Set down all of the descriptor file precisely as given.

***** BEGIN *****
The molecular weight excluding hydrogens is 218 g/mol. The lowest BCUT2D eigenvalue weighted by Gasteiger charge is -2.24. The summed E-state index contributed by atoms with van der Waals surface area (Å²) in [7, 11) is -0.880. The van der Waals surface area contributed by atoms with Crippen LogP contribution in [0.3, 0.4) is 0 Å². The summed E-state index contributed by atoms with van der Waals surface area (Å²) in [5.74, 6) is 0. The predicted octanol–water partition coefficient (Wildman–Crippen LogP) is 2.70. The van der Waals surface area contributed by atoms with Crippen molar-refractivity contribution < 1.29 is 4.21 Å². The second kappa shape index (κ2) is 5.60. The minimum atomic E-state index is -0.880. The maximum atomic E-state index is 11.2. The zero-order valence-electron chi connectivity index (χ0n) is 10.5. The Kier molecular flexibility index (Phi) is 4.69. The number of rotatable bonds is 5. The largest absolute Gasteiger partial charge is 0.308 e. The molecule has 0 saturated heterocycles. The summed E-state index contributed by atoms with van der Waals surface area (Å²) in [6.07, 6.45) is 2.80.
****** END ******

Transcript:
The molecular weight excluding hydrogens is 218 g/mol. The lowest BCUT2D eigenvalue weighted by Gasteiger charge is -2.24. The summed E-state index contributed by atoms with van der Waals surface area (Å²) in [7, 11) is -0.880. The van der Waals surface area contributed by atoms with Crippen LogP contribution in [0.3, 0.4) is 0 Å². The summed E-state index contributed by atoms with van der Waals surface area (Å²) in [5.74, 6) is 0. The predicted octanol–water partition coefficient (Wildman–Crippen LogP) is 2.70. The van der Waals surface area contributed by atoms with Crippen molar-refractivity contribution < 1.29 is 4.21 Å². The second kappa shape index (κ2) is 5.60. The minimum atomic E-state index is -0.880. The maximum atomic E-state index is 11.2. The zero-order valence-electron chi connectivity index (χ0n) is 10.5. The Kier molecular flexibility index (Phi) is 4.69. The number of rotatable bonds is 5. The largest absolute Gasteiger partial charge is 0.308 e. The molecule has 0 saturated heterocycles. The summed E-state index contributed by atoms with van der Waals surface area (Å²) in [6.07, 6.45) is 2.80.